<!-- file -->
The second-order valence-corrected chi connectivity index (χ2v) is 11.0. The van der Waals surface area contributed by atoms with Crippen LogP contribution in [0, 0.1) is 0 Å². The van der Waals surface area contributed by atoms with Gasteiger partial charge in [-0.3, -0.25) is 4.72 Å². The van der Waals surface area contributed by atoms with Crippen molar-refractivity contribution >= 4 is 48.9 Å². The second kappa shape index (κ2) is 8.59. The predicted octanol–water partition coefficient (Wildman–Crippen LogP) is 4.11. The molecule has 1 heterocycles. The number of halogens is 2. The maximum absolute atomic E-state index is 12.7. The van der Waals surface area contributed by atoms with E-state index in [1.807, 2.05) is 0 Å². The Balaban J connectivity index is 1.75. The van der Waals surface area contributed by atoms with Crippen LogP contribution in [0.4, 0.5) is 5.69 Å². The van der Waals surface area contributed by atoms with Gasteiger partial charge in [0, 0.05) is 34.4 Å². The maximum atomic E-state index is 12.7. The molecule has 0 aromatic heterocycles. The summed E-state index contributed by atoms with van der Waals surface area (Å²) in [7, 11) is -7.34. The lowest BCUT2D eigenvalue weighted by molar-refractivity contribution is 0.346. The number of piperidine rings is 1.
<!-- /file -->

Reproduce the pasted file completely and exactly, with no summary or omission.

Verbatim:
The second-order valence-corrected chi connectivity index (χ2v) is 11.0. The van der Waals surface area contributed by atoms with Crippen LogP contribution in [0, 0.1) is 0 Å². The van der Waals surface area contributed by atoms with Gasteiger partial charge in [-0.3, -0.25) is 4.72 Å². The van der Waals surface area contributed by atoms with Crippen molar-refractivity contribution >= 4 is 48.9 Å². The second kappa shape index (κ2) is 8.59. The predicted octanol–water partition coefficient (Wildman–Crippen LogP) is 4.11. The molecule has 1 heterocycles. The number of halogens is 2. The maximum absolute atomic E-state index is 12.7. The van der Waals surface area contributed by atoms with E-state index in [1.807, 2.05) is 0 Å². The Balaban J connectivity index is 1.75. The van der Waals surface area contributed by atoms with Crippen LogP contribution in [0.4, 0.5) is 5.69 Å². The van der Waals surface area contributed by atoms with Gasteiger partial charge in [0, 0.05) is 34.4 Å². The maximum atomic E-state index is 12.7. The molecule has 0 aromatic heterocycles. The summed E-state index contributed by atoms with van der Waals surface area (Å²) in [7, 11) is -7.34. The lowest BCUT2D eigenvalue weighted by molar-refractivity contribution is 0.346. The number of piperidine rings is 1.